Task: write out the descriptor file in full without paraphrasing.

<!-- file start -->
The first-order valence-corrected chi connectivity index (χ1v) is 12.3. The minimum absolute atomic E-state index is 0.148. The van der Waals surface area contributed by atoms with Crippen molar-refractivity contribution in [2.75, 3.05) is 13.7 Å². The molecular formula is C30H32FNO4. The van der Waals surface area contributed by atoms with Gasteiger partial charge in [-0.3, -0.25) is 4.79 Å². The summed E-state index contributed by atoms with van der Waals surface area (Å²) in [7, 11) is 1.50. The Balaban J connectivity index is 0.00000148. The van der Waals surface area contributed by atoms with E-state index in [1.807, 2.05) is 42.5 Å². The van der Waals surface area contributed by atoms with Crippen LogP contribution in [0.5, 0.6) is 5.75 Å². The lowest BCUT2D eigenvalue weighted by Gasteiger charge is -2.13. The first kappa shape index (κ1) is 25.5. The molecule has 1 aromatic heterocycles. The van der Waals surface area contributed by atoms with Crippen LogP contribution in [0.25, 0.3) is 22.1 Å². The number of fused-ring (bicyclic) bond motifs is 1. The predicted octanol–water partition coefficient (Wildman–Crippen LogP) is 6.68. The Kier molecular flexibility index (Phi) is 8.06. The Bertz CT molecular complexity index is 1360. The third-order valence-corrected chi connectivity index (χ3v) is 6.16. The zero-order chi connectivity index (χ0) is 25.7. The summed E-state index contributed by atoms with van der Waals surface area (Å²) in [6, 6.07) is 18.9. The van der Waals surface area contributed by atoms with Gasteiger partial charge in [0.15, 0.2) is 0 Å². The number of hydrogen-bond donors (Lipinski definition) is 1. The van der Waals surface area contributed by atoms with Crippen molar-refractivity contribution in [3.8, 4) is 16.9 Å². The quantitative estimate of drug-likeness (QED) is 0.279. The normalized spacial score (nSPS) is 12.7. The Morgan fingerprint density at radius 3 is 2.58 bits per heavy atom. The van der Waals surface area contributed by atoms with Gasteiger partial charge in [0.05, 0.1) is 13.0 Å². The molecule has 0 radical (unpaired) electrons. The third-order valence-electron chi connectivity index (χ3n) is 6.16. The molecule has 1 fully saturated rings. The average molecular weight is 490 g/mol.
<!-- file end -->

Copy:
The first-order valence-corrected chi connectivity index (χ1v) is 12.3. The minimum absolute atomic E-state index is 0.148. The van der Waals surface area contributed by atoms with Crippen molar-refractivity contribution in [2.75, 3.05) is 13.7 Å². The molecular formula is C30H32FNO4. The van der Waals surface area contributed by atoms with Gasteiger partial charge in [-0.3, -0.25) is 4.79 Å². The summed E-state index contributed by atoms with van der Waals surface area (Å²) in [7, 11) is 1.50. The Balaban J connectivity index is 0.00000148. The van der Waals surface area contributed by atoms with E-state index in [1.807, 2.05) is 42.5 Å². The van der Waals surface area contributed by atoms with Crippen LogP contribution in [0.5, 0.6) is 5.75 Å². The lowest BCUT2D eigenvalue weighted by Gasteiger charge is -2.13. The first kappa shape index (κ1) is 25.5. The molecule has 1 aromatic heterocycles. The van der Waals surface area contributed by atoms with Crippen LogP contribution in [0.25, 0.3) is 22.1 Å². The number of fused-ring (bicyclic) bond motifs is 1. The predicted octanol–water partition coefficient (Wildman–Crippen LogP) is 6.68. The Kier molecular flexibility index (Phi) is 8.06. The Bertz CT molecular complexity index is 1360. The third-order valence-corrected chi connectivity index (χ3v) is 6.16. The zero-order chi connectivity index (χ0) is 25.7. The summed E-state index contributed by atoms with van der Waals surface area (Å²) in [6, 6.07) is 18.9. The van der Waals surface area contributed by atoms with Gasteiger partial charge in [0.15, 0.2) is 0 Å². The number of hydrogen-bond donors (Lipinski definition) is 1. The van der Waals surface area contributed by atoms with Crippen molar-refractivity contribution in [3.8, 4) is 16.9 Å². The quantitative estimate of drug-likeness (QED) is 0.279. The normalized spacial score (nSPS) is 12.7. The Morgan fingerprint density at radius 3 is 2.58 bits per heavy atom. The van der Waals surface area contributed by atoms with Gasteiger partial charge in [0.05, 0.1) is 13.0 Å². The molecule has 0 radical (unpaired) electrons. The third-order valence-electron chi connectivity index (χ3n) is 6.16. The molecule has 1 fully saturated rings. The average molecular weight is 490 g/mol.